Known Issue: 100% packetloss on latency measurements 2x00/4x00 series
Posted by Wouter Debie, Last modified by Dries Decock on 03 April 2018 02:05 PM
Connect 2 ByteBlower ports back-to-back. Configure on these ports a frameblasting flow and activate a latency measurement. The report at the end of the test will show a packetloss of 100%.
What went wrong
Lets re-run the test and take a capture of the flow. Opening the capture in wireshark shows us the problem. The UDP checksums are incorrect. Why? In the ByteBlower server 2100 series it is the network-card itself that injects the timestamp to perform the latency measurement. This injection by the card allows us to have a 10ns precision. But the card performs the UDP checksum BEFORE it injects the timestamp. This results in an incorrect checksum. Your device-under-test (DUT) may drop those packets because of the incorrect checksum.
Our hardware vendor of the network-card already confirmed the issue and is working on a fix. Once this fix is released to us we will apply it to our ByteBlower software and release an update. We do have a workaround this issue.
In IPv4 the UDP checksum is optional. By setting it to 0 you disable the checksum and thereby also the checks on the receiving side. So your DUT won't drop the packets. The screenshot below shows you where you can set the UDP checksum to 0. Go to the Frame-view and under the "Layer 4" tab you can change the checksum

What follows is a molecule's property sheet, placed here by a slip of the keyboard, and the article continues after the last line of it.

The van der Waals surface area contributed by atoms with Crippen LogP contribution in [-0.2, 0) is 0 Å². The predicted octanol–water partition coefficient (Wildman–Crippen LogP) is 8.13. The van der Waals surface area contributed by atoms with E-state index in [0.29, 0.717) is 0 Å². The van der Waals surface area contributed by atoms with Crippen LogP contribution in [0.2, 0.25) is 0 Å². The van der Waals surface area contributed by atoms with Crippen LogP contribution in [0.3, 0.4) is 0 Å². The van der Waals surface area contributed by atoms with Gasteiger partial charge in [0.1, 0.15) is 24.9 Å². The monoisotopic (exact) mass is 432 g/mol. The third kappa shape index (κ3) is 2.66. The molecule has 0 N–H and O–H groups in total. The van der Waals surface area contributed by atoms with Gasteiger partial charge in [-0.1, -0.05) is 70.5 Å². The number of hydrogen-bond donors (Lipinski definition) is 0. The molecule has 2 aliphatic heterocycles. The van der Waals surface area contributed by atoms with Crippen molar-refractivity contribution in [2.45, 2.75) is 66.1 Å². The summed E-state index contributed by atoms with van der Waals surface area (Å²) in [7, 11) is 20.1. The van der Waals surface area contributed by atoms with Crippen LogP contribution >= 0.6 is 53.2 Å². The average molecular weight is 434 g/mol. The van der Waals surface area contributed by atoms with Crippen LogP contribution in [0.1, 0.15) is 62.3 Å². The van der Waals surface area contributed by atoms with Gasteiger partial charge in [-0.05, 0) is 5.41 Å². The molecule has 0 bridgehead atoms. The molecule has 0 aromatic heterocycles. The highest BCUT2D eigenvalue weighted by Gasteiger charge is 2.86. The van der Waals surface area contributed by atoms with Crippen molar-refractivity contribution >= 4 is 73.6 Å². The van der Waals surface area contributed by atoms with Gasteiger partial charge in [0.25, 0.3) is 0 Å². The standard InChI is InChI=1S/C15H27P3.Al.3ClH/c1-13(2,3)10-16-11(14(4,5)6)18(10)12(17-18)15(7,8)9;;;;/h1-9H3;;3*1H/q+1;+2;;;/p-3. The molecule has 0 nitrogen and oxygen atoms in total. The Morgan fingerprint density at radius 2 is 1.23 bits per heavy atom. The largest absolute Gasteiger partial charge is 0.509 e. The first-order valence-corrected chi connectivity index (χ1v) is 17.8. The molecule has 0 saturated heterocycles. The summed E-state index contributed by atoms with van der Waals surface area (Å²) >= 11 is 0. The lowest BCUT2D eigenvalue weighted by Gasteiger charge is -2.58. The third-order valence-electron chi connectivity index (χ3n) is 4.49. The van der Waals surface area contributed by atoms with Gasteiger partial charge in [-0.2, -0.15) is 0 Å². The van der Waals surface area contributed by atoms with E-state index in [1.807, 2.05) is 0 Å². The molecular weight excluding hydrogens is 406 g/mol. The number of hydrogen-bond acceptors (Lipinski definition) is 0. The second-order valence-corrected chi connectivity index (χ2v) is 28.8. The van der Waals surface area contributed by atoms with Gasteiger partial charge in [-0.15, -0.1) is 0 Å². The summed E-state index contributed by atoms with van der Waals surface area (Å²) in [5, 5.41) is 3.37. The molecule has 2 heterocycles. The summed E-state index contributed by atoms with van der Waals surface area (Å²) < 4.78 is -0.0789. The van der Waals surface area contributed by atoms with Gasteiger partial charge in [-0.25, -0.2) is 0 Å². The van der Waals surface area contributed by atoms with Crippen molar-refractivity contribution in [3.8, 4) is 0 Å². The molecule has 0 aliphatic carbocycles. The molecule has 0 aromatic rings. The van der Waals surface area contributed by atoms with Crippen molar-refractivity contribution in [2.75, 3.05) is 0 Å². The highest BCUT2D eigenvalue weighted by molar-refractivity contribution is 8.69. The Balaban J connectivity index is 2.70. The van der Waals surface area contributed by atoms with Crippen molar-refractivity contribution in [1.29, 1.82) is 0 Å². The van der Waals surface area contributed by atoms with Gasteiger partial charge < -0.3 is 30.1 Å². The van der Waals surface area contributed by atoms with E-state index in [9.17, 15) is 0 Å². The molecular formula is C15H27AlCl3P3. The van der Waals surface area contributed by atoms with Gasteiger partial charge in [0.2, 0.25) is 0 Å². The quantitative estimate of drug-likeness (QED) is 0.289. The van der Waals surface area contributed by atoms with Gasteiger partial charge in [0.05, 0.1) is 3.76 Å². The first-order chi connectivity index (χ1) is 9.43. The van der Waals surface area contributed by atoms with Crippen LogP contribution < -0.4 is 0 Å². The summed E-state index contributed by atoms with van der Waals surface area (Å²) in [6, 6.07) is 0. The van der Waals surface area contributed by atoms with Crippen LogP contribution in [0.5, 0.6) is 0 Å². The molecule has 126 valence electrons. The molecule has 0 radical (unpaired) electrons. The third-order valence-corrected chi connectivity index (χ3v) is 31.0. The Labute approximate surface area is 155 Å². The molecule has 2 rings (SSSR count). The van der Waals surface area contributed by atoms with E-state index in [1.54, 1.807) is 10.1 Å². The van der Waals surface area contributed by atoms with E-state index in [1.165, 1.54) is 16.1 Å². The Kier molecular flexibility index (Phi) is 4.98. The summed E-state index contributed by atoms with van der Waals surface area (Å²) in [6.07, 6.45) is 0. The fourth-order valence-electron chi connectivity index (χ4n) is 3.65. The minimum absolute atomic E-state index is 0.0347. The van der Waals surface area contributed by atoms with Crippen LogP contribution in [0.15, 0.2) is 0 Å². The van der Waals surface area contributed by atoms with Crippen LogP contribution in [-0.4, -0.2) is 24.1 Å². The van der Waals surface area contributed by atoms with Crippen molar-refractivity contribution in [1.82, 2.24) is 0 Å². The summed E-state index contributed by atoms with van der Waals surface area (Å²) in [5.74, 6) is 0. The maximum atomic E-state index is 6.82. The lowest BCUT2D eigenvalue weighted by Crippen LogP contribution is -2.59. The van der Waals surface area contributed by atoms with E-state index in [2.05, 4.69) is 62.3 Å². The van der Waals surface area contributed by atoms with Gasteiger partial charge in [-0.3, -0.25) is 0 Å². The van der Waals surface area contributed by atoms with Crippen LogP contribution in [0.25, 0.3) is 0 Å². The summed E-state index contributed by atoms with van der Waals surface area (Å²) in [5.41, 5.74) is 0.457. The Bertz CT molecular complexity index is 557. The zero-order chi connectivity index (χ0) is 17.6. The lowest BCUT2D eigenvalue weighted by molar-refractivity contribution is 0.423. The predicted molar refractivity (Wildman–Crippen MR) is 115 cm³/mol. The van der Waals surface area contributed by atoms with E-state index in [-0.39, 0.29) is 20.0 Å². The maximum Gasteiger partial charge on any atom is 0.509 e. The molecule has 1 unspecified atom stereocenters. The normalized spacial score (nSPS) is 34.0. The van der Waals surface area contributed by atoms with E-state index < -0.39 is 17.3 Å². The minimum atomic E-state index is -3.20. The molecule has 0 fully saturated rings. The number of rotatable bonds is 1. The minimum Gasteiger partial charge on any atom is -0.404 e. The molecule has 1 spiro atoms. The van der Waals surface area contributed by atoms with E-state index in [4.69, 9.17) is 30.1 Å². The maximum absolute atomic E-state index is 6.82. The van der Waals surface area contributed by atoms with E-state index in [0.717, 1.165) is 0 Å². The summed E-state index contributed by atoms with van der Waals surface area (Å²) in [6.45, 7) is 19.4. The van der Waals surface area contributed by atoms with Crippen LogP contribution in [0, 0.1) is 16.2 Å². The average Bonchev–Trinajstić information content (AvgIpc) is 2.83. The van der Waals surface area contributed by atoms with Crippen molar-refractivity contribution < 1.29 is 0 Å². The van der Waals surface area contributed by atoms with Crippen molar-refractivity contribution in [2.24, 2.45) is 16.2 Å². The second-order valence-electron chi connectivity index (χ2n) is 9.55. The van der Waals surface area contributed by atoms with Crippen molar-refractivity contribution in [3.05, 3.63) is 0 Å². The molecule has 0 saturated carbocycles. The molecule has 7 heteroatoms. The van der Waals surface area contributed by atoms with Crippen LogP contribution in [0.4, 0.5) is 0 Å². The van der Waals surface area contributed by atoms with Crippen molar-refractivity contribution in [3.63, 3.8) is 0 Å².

In IPv6 the UDP checksum in mandatory. So you can't use the same trick as on IPv4. Here we will have to change the UDP length. As explained in following article ( Background: Adding FrameTags to your ByteBlower frame - structure and behaviour ) the timetag is added normaly at the end of the UDP packet. If we substract the length of a timetag ( 8bytes ) from the UDP length then the timetag will not influence the UDP checksum and therefor the checksum will still be correct when the timetag is added by the network-card. The screenshot below shows you where and how you can change the UDP length value. Go to the Frame-view and under the "Layer 4"-tab you can change the Total Length. In this example the frame is 64Bytes. The UDPLength is dus 0x0A and minus 8 makes a UDPLength of 0x02
BUT: Since the timetag is not covered by the UDPlength, some DUT can remove those last 8 bytes and remove the timetag.